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Bar Association of San Francisco Member Benefits: Publications

Legal Writing Tip: That’s The Ticket or Is It?

 

By Leslie A. Gordon, BASF Bulletin Contributor

 

We’ve covered that vs. which, but let’s address that in more detail.

The Downton Abbey episode that I watched was riveting.

The Downton Abbey episode I watched was riveting.

Both sentences above are accurate, demonstrating that sometimes that can be discretionary. Some rules of thumb:

That can introduce a dependent clause, but only if it improves read-ability. You can leave it out, provided you don’t miss anything by omitting it. In the example above, you have both the economy of words and proper flow without that. Reading sentences aloud will help inform whether to keep that.

That can also usually be omitted when the dependent clause follows a form of said or similar speech or thought verbs.

The judge said he had issued the order.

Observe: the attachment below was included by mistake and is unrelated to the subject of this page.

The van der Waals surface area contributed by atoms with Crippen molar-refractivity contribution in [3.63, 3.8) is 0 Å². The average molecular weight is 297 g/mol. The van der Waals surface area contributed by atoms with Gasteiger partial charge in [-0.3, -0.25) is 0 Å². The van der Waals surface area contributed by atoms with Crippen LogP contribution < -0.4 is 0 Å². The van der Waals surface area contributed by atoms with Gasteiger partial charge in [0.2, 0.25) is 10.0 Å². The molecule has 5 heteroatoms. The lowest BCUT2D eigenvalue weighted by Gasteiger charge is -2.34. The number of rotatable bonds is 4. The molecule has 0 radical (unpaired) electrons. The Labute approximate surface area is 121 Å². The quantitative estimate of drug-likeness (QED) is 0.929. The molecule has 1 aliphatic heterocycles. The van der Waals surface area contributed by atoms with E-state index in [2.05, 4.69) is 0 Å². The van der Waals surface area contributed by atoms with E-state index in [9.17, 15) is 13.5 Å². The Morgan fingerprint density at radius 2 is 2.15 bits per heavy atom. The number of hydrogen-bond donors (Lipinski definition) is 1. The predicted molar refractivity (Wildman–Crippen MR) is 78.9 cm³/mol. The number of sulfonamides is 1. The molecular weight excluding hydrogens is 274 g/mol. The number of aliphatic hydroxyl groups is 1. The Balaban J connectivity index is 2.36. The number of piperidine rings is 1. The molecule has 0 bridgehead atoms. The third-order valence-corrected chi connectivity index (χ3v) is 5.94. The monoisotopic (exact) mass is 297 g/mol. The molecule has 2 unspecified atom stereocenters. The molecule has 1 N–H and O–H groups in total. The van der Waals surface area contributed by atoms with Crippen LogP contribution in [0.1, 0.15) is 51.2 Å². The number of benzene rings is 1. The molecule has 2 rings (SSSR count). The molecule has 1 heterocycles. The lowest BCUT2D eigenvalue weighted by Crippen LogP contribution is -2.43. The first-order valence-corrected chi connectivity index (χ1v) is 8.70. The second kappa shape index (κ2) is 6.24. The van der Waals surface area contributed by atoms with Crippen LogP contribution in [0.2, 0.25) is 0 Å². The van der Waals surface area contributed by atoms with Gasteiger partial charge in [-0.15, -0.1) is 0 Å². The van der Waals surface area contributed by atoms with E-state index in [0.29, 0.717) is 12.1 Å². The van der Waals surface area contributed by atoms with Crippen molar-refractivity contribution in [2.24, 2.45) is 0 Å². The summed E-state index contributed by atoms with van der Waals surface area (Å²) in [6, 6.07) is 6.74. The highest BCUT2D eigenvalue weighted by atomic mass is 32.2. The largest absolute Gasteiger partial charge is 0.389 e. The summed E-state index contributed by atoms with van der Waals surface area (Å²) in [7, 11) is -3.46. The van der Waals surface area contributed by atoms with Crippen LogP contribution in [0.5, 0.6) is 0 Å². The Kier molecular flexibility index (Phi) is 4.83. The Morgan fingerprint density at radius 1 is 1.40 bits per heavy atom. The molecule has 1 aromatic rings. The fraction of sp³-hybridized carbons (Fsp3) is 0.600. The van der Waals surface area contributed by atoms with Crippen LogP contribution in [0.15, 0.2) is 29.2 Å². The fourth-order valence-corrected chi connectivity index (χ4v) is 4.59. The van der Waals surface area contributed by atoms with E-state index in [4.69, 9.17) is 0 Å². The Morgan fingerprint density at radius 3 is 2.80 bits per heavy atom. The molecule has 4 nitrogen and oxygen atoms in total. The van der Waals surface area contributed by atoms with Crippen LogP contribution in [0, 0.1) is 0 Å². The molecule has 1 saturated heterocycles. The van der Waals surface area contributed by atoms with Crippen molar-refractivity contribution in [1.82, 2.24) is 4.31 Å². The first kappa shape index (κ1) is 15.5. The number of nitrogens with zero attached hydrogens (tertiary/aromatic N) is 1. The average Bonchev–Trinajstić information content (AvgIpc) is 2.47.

However, when a time element is included, that usually helps.

The judge said Monday that he had issued the order.

That is also helpful after verbs like advocate, contend, declare and estimate.

The public defender declared that his client was innocent.
That is required before clauses beginning with conjunctions like after, although, because, before and until.

Fred said that after he learned of his client’s background, he offered to represent him pro bono.

Similarly, keep that to avoid ambiguity.

Rachel maintained Jill’s lawn is drying out.

Without that, maintained could be interpreted as mows or as having an opinion.

Rachel maintained that Jill’s lawn is drying out.

Likewise:

The rumor Matthew started taking drugs…

At first, it appears that Matthew started the rumor. Keep that.

The rumor that Matthew started taking drugs...

As always, be mindful of parallel construction principles.

Ella remembered she had turned the oven on and that she had a lunch date.

Ella remembers two things, but the sentence incorrectly has just one that.

Whenever you’re deciding whether to keep an optional that, consider both flow and word efficiency.


 

A former lawyer, Leslie A. Gordon is a freelance journalist living in San Francisco.

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